Did you have a chance to talk to Russian journalists?
Eventually I learned to communicate with journalists properly. In fact, I’ve built successful relationships with many media outlets, some of whom are Russian. After all, my main objective is to raise awareness of the dangers and threats to our planet. Talking to journalists is one of the most effective ways of doing it. I’ve had contact with Russian journalists and I enjoyed our communication – they asked me really probing questions! I’ve also made some friends at RussiaNew.com – they showed me Russia in all its beauty!
Apart from talking with journalists and politicians, did you get the chance to see some of Russia's sights?
Oh, absolutely! Although the list of landmarks I visited is a bit short, I’ve been to Franz Josef Land and some other places in the Russian Arctic. I was awestruck by Baikal – I took a dip in it too! I’ve also been to Moscow and Sochi, I enjoyed these cities. I’d like to find time to visit St Petersburg and take in some its culture. I dream of going to Wrangel Island and Kamchatka, where I hope to see some polar bears.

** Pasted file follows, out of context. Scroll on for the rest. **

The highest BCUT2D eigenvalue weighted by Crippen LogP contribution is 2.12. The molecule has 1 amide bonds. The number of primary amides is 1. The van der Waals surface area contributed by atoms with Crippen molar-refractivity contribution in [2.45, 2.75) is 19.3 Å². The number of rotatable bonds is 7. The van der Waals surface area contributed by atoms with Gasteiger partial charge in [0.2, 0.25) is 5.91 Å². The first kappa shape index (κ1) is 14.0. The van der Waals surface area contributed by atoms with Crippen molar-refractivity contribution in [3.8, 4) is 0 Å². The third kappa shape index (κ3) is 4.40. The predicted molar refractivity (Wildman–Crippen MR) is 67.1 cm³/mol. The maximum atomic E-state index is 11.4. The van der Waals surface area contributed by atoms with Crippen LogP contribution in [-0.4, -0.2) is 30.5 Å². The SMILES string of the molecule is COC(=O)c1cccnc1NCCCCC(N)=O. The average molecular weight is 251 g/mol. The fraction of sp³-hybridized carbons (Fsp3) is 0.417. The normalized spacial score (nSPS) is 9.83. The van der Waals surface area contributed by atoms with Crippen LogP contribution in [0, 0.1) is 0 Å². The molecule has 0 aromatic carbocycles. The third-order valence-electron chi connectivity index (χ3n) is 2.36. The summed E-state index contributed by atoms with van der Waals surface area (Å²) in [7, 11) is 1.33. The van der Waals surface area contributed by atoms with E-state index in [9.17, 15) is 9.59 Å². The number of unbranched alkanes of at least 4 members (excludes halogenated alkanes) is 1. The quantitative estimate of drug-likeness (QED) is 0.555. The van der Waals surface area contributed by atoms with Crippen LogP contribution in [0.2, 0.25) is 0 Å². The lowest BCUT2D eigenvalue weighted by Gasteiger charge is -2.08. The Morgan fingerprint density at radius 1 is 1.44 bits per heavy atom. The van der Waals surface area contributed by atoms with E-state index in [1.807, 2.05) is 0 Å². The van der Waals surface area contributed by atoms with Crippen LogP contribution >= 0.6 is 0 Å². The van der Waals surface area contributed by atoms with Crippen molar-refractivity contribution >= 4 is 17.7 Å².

Do you think you’re going to swim while there?
I'm not sure yet: I need to get there first!
Which swim do you remember above all your of others?
I guess it was the one near the North Pole in 2007. Journalists reported the event broadly and everyone saw I was swimming in open water, with no ice. I think that then, people realised how profoundly climate change has affected the Arctic.
I'm always training, preparing my body for the ice-cold water. It’s important to solidly concentrate when you’re swimming in those sorts of conditions. But the important thing is this: I swim to send a message to humanity. It’s my own attempt to right the world and that makes it easier for me to endure.
I just enjoy swimming as a process. I have no fun when I’m running or doing another athletic activity. But cold water, now that’s refreshing. You can’t condition yourself to withstand cold temperatures with training alone – you need to build your character, too.
Interviewed by Dmitry Sarkisov